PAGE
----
CAMERON COUNTY, Texas (ValleyCentral) — 7-Eleven, Louie’s Backyard, and Laguna Bob are facing a lawsuit from the family of a child who died in a crash where her mother is accused of drunk driving.

An ongoing lawsuit in Cameron County court was brought forward by the grandmother of a child who died in a May 2020 crash in San Benito. The woman is seeking damage payouts for the death of the child as well as injuries suffered by two other people in the crash.

According to court documents, Maranda Longoria, 31, travelled to South Padre Island from McAllen with her sister, daughter, and niece on March 17, 2020.

Longoria and her sister visited Louie’s Backyard and Laguna Bob in South Padre Island and consumed alcohol, according to court documents. They were in an “an obviously intoxicated state” when moving from Louie’s Backyard and Laguna Bob, according to court records.

After leaving these establishments, they went to a convenience store owned by 7-Eleven and purchased more alcohol despite their intoxicated state.

On their way home, the group was involved in a car crash in the early morning hours of March 18, 2020 on West Expressway 77 in San Benito. Records indicate Longoria was driving and crashed her vehicle into a utility pole.

Longoria’s nine-year-old daughter died in the crash. Her sister and niece suffered injuries in the crash. Longoria’s sister’s injuries left her paralyzed and permanently disabled, according to court documents.

Following the crash, Longoria was charged with inxocation manslaughter, two counts of intoxication assault, and five other charges. She is currently in custody in Cameron County jail. A motion to schedule the trial for her charges is scheduled for May 2.

At the time of the crash, Longoria had previously been convicted of drug possession and assault charges in Hidalgo County. She is also facing two drivng while intoxicated charges from December 2019 and May 2020.

The lawsuit attempts to hold Louie’s Backyard, Laguna Bob, and 7-Eleven liable for negligently selling alcohol to Longoria and her sister despite their intoxicated state. They also cite the Dram Shop law as reasoning for their liability. The Dram Shop Law affirms that establishments that serve alcohol in Texas are liable if they serve alcoholic beverages to a customer who is obviously intoxicated at the time of a transaction.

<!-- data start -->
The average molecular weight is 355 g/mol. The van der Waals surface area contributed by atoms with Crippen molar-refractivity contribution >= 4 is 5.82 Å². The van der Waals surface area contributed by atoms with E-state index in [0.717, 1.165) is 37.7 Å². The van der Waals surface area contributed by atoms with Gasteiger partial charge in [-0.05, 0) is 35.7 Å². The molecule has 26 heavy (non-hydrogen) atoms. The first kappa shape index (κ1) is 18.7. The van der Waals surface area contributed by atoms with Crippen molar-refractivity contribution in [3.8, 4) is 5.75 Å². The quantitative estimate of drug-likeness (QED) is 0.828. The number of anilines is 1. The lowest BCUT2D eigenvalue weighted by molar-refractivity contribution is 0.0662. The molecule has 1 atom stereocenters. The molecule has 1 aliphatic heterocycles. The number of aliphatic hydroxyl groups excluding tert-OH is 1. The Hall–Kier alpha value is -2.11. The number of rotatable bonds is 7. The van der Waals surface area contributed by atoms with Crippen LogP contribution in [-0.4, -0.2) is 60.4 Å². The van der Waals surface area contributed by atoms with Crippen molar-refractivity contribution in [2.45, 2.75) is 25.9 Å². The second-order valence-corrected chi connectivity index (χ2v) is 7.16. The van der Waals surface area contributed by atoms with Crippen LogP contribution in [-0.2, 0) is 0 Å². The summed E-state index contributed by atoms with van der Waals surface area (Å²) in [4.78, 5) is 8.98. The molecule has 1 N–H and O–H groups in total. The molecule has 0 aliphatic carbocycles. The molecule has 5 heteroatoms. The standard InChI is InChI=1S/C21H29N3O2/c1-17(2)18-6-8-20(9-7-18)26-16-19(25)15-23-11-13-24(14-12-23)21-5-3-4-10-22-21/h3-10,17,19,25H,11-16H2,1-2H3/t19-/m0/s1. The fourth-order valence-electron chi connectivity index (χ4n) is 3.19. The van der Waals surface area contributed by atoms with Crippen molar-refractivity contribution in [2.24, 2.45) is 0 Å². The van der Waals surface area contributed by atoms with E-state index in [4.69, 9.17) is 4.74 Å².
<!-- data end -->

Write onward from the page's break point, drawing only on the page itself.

This lawsuit does not list Longoria as a benefactor from possible damage payouts from these three companies. They assess in court documents that a jury will work out how much should be paid out to the injured victims.

All three entities that were sued have denied the allegations against them.

This litigation began in September 2020 and has stretched to April 2022 where each side of the case is filing separate motions. Most recently, the plaintiffs filed a motion to compel discovery respondes from Louie’s Backyard on Tuesday.

The three defendants are attempting to include a man, Randy Padilla, as a defendant in the lawsuit. According to a motion filed by the companies, Padilla was invited by Longoria to the SPI trip and brought alcoholic beverages to Longoria and provided her with copius amounts of alcohol.

Testimony released on April 11 reveals that another man was deemed the designated driver during the trip but gave up the keys to Longoria on their way home. He told the court that Padilla purchased alcohol for Longoria and her sister at the three establishments.

This case is set for jury tiral in September 2022.